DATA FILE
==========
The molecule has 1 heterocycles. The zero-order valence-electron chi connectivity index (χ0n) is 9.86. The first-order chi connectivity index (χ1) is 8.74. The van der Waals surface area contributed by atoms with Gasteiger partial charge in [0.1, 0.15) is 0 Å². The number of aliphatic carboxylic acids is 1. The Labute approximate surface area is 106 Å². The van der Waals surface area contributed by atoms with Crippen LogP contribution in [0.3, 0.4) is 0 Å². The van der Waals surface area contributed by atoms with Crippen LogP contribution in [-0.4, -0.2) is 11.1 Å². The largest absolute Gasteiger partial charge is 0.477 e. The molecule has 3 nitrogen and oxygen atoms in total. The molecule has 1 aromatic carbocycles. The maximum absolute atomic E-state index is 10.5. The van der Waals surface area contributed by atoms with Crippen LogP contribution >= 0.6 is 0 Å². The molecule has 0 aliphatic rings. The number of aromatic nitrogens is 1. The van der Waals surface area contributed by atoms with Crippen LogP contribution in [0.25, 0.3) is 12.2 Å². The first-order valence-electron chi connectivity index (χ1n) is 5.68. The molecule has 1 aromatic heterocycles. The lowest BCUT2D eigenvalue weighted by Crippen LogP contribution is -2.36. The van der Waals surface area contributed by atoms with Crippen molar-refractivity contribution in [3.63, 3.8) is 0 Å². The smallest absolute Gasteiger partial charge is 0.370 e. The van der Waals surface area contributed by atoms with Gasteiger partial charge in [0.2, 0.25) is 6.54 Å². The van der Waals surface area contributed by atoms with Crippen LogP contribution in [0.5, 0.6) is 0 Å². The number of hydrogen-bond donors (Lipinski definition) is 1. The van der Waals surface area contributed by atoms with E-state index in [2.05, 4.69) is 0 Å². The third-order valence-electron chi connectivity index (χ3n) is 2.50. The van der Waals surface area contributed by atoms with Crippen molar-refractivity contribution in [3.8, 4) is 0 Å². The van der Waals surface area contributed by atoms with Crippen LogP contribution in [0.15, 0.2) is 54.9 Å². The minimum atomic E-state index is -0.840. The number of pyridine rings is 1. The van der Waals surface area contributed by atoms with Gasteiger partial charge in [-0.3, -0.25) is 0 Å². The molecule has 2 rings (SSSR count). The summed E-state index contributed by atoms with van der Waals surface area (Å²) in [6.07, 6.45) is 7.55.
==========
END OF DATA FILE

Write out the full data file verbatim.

The molecule has 1 heterocycles. The zero-order valence-electron chi connectivity index (χ0n) is 9.86. The first-order chi connectivity index (χ1) is 8.74. The van der Waals surface area contributed by atoms with Gasteiger partial charge in [0.1, 0.15) is 0 Å². The number of aliphatic carboxylic acids is 1. The Labute approximate surface area is 106 Å². The van der Waals surface area contributed by atoms with Crippen LogP contribution in [0.3, 0.4) is 0 Å². The van der Waals surface area contributed by atoms with Crippen LogP contribution in [-0.4, -0.2) is 11.1 Å². The largest absolute Gasteiger partial charge is 0.477 e. The molecule has 3 nitrogen and oxygen atoms in total. The molecule has 1 aromatic carbocycles. The maximum absolute atomic E-state index is 10.5. The van der Waals surface area contributed by atoms with Crippen LogP contribution >= 0.6 is 0 Å². The molecule has 0 aliphatic rings. The number of aromatic nitrogens is 1. The van der Waals surface area contributed by atoms with Crippen LogP contribution in [0.25, 0.3) is 12.2 Å². The first-order valence-electron chi connectivity index (χ1n) is 5.68. The molecule has 1 aromatic heterocycles. The lowest BCUT2D eigenvalue weighted by Crippen LogP contribution is -2.36. The van der Waals surface area contributed by atoms with Crippen molar-refractivity contribution in [3.63, 3.8) is 0 Å². The smallest absolute Gasteiger partial charge is 0.370 e. The van der Waals surface area contributed by atoms with Gasteiger partial charge in [0.2, 0.25) is 6.54 Å². The van der Waals surface area contributed by atoms with Crippen LogP contribution in [0.5, 0.6) is 0 Å². The number of hydrogen-bond donors (Lipinski definition) is 1. The van der Waals surface area contributed by atoms with E-state index in [2.05, 4.69) is 0 Å². The third-order valence-electron chi connectivity index (χ3n) is 2.50. The van der Waals surface area contributed by atoms with Crippen molar-refractivity contribution in [3.8, 4) is 0 Å². The van der Waals surface area contributed by atoms with Crippen LogP contribution in [0.15, 0.2) is 54.9 Å². The minimum atomic E-state index is -0.840. The number of pyridine rings is 1. The van der Waals surface area contributed by atoms with Gasteiger partial charge in [-0.3, -0.25) is 0 Å². The molecule has 2 rings (SSSR count). The summed E-state index contributed by atoms with van der Waals surface area (Å²) in [6.07, 6.45) is 7.55.